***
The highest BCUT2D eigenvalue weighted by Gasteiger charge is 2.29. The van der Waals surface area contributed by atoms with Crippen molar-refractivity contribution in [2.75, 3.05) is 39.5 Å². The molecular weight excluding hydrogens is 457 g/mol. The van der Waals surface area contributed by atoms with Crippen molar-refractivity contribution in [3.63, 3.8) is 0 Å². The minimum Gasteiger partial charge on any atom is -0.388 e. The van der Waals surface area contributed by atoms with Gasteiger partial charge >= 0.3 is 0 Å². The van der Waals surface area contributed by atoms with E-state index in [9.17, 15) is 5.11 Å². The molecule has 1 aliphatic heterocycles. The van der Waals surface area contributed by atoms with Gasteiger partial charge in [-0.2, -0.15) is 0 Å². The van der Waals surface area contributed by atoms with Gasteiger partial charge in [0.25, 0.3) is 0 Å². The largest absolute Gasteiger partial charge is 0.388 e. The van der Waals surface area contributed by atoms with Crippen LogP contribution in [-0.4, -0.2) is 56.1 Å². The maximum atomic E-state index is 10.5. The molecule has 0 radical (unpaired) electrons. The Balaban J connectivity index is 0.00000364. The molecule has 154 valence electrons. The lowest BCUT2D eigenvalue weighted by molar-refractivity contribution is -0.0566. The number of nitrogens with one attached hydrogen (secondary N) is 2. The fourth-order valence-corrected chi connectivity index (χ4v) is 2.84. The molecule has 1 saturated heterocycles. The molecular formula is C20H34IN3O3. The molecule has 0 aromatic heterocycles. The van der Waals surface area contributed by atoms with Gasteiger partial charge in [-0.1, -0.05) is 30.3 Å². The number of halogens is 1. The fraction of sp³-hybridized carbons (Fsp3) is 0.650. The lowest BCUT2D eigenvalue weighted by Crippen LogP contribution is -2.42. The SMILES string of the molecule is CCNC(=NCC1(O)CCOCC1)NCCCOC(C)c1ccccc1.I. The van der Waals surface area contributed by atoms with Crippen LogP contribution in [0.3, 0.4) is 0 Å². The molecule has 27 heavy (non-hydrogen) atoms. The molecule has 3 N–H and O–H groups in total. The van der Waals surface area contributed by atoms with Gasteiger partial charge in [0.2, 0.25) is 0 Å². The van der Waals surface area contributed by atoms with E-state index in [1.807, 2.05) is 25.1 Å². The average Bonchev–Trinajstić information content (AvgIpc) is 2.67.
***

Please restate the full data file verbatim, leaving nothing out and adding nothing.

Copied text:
The highest BCUT2D eigenvalue weighted by Gasteiger charge is 2.29. The van der Waals surface area contributed by atoms with Crippen molar-refractivity contribution in [2.75, 3.05) is 39.5 Å². The molecular weight excluding hydrogens is 457 g/mol. The van der Waals surface area contributed by atoms with Crippen molar-refractivity contribution in [3.63, 3.8) is 0 Å². The minimum Gasteiger partial charge on any atom is -0.388 e. The van der Waals surface area contributed by atoms with Gasteiger partial charge >= 0.3 is 0 Å². The van der Waals surface area contributed by atoms with E-state index in [9.17, 15) is 5.11 Å². The molecule has 1 aliphatic heterocycles. The van der Waals surface area contributed by atoms with Gasteiger partial charge in [-0.2, -0.15) is 0 Å². The van der Waals surface area contributed by atoms with Gasteiger partial charge in [0.25, 0.3) is 0 Å². The largest absolute Gasteiger partial charge is 0.388 e. The van der Waals surface area contributed by atoms with Crippen LogP contribution in [-0.4, -0.2) is 56.1 Å². The maximum atomic E-state index is 10.5. The molecule has 0 radical (unpaired) electrons. The Balaban J connectivity index is 0.00000364. The molecule has 154 valence electrons. The lowest BCUT2D eigenvalue weighted by molar-refractivity contribution is -0.0566. The number of nitrogens with one attached hydrogen (secondary N) is 2. The fourth-order valence-corrected chi connectivity index (χ4v) is 2.84. The molecule has 1 saturated heterocycles. The molecular formula is C20H34IN3O3. The molecule has 0 aromatic heterocycles. The van der Waals surface area contributed by atoms with Gasteiger partial charge in [-0.1, -0.05) is 30.3 Å². The number of halogens is 1. The fraction of sp³-hybridized carbons (Fsp3) is 0.650. The lowest BCUT2D eigenvalue weighted by Crippen LogP contribution is -2.42. The SMILES string of the molecule is CCNC(=NCC1(O)CCOCC1)NCCCOC(C)c1ccccc1.I. The van der Waals surface area contributed by atoms with Crippen LogP contribution in [0.3, 0.4) is 0 Å². The molecule has 27 heavy (non-hydrogen) atoms. The molecule has 3 N–H and O–H groups in total. The van der Waals surface area contributed by atoms with Gasteiger partial charge in [0.2, 0.25) is 0 Å². The van der Waals surface area contributed by atoms with E-state index in [1.807, 2.05) is 25.1 Å². The average Bonchev–Trinajstić information content (AvgIpc) is 2.67.